What made the temptations alluring for Jesus was precisely that they fell within the range of what he could have done and could have had.
First, the evil one entices him to turn stones into loaves of bread,
- perhaps to satisfy his own hunger,
- or perhaps to satisfy the hunger of others and thereby win their favor and admiration.
- Henri Nouwen, the great spiritual writer of the 20th century, describes this as the temptation to be relevant.
The second temptation takes the form of a challenge.
- The evil one takes Jesus to the holy city and places him on the pinnacle of the temple.
- He challenges him to throw himself down so that the angels of God will rescue him
- and prove to everyone the uniqueness of his relationship with God.
- This, Nouwen says, is the temptation to be spectacular.
Finally, the evil one takes him to a high mountain and shows him all the kingdoms of the world and their splendor.
- “All these I will give you,” he says, “if you will fall down and worship me.”
- This third temptation Nouwen refers to as the temptation to be
Well, being relevant, being spectacular, and powerful. These are lovely ego-feeding things. They appeal to the desire to be important, distinctive, special. And Jesus rejects them.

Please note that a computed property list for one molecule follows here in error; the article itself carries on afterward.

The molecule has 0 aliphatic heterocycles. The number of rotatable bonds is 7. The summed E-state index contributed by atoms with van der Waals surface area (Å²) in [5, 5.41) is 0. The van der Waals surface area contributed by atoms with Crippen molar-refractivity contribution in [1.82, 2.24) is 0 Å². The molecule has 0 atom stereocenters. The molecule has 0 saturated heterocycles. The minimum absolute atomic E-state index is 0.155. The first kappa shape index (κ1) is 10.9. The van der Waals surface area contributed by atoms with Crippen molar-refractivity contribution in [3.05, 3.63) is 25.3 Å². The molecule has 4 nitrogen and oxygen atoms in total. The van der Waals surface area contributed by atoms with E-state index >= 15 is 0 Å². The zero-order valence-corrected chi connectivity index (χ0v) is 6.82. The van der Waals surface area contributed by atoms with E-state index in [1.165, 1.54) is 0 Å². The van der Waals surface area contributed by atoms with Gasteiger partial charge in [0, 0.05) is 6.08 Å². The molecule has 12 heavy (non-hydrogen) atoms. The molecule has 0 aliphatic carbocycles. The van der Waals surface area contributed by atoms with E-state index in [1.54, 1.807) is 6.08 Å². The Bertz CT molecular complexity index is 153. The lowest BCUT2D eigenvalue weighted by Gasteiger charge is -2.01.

He rejects the temptation that he feed his own ego by reaffirming his dependence on God alone.
- He will not be enticed by the lure of instant popularity or worldly influence;
- he refuses to give in to the temptations of wealth and power.
- Instead, he chooses the way of humility
- and voluntarily subjects himself to the will of God.
Notice, too, that each of the temptations the devil offers to Jesus has to do with immediate things.
- You’re hungry? Then, let’s eat.
- You’re competent and smart—you shouldn’t let that talent go to waste, you should get what you deserve.
Against the devil’s temptations of the immediate, the present and readily available, Jesus remains calm and speaks out of his own faith and experience in God.
This is the path to which he points us, the path which he himself takes. It is a path of humility and self-emptying love.
Can you do that, too? The spiritual life is a journey in which we gradually become that which God has declared us to be – beloved children, loved and cherished by the Holy One. The journey leads upward, but there are evil forces at work against us, temptations that pull us down or lead us astray and may well cause ruin. How can we resist them?
- by fleeing to God
- by trusting wholly in God’s strength rather than in our own
- by clinging to our true identity in God
- Quite apart from everything else, it is calming to be around people who practice remembering who is really in charge. Such people
- have a sense of groundedness and calm that makes holy space in the midst of upset
- people of such faith heal and foster holy understanding
- their calm performs, enacts what it is to live in the confidence that God’s Kingdom is at hand
- and re-establishes space for relationship with the divine
Come on, my friends, climb onto the ladder. The world needs you. Amen.